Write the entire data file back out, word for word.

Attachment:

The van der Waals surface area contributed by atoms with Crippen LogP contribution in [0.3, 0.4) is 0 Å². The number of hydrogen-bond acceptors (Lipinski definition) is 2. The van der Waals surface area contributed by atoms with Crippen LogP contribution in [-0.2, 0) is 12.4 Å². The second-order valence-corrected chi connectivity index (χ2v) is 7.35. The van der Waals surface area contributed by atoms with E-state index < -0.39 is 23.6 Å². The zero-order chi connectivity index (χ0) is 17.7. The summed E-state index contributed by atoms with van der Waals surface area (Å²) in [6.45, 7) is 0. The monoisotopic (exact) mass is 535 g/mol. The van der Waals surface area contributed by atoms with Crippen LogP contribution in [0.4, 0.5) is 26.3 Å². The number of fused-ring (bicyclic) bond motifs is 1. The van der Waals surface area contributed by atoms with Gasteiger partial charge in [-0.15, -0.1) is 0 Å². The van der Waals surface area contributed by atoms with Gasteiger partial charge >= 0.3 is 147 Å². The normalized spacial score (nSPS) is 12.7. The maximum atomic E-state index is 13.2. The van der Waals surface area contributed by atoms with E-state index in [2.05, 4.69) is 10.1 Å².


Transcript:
The van der Waals surface area contributed by atoms with Crippen LogP contribution in [0.3, 0.4) is 0 Å². The number of hydrogen-bond acceptors (Lipinski definition) is 2. The van der Waals surface area contributed by atoms with Crippen LogP contribution in [-0.2, 0) is 12.4 Å². The second-order valence-corrected chi connectivity index (χ2v) is 7.35. The van der Waals surface area contributed by atoms with E-state index < -0.39 is 23.6 Å². The zero-order chi connectivity index (χ0) is 17.7. The summed E-state index contributed by atoms with van der Waals surface area (Å²) in [6.45, 7) is 0. The monoisotopic (exact) mass is 535 g/mol. The van der Waals surface area contributed by atoms with Crippen LogP contribution in [0.4, 0.5) is 26.3 Å². The number of fused-ring (bicyclic) bond motifs is 1. The van der Waals surface area contributed by atoms with Gasteiger partial charge in [-0.15, -0.1) is 0 Å². The van der Waals surface area contributed by atoms with Gasteiger partial charge >= 0.3 is 147 Å². The normalized spacial score (nSPS) is 12.7. The maximum atomic E-state index is 13.2. The van der Waals surface area contributed by atoms with E-state index in [2.05, 4.69) is 10.1 Å².